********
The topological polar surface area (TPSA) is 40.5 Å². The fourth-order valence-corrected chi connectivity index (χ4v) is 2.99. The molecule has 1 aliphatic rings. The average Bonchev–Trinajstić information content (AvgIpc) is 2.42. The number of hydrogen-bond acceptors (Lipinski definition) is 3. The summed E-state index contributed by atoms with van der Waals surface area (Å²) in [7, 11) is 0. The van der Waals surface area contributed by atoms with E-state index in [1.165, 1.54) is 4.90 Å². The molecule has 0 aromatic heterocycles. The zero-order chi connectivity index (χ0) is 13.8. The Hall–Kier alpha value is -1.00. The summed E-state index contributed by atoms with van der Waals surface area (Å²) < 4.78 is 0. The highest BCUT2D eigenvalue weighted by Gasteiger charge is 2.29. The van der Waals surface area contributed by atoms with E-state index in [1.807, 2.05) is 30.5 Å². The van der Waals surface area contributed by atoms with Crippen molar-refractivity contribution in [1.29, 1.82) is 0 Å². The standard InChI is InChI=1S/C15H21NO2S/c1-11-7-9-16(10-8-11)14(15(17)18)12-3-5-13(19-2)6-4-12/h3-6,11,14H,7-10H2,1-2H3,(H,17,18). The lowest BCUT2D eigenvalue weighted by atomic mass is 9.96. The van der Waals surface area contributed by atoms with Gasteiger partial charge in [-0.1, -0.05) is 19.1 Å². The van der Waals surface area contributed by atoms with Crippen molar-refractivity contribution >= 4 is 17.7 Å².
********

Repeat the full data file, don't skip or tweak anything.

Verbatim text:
The topological polar surface area (TPSA) is 40.5 Å². The fourth-order valence-corrected chi connectivity index (χ4v) is 2.99. The molecule has 1 aliphatic rings. The average Bonchev–Trinajstić information content (AvgIpc) is 2.42. The number of hydrogen-bond acceptors (Lipinski definition) is 3. The summed E-state index contributed by atoms with van der Waals surface area (Å²) in [7, 11) is 0. The van der Waals surface area contributed by atoms with E-state index in [1.165, 1.54) is 4.90 Å². The molecule has 0 aromatic heterocycles. The zero-order chi connectivity index (χ0) is 13.8. The Hall–Kier alpha value is -1.00. The summed E-state index contributed by atoms with van der Waals surface area (Å²) < 4.78 is 0. The highest BCUT2D eigenvalue weighted by Gasteiger charge is 2.29. The van der Waals surface area contributed by atoms with E-state index in [1.807, 2.05) is 30.5 Å². The van der Waals surface area contributed by atoms with Crippen molar-refractivity contribution in [1.29, 1.82) is 0 Å². The standard InChI is InChI=1S/C15H21NO2S/c1-11-7-9-16(10-8-11)14(15(17)18)12-3-5-13(19-2)6-4-12/h3-6,11,14H,7-10H2,1-2H3,(H,17,18). The lowest BCUT2D eigenvalue weighted by atomic mass is 9.96. The van der Waals surface area contributed by atoms with Gasteiger partial charge in [-0.1, -0.05) is 19.1 Å². The van der Waals surface area contributed by atoms with Crippen molar-refractivity contribution >= 4 is 17.7 Å².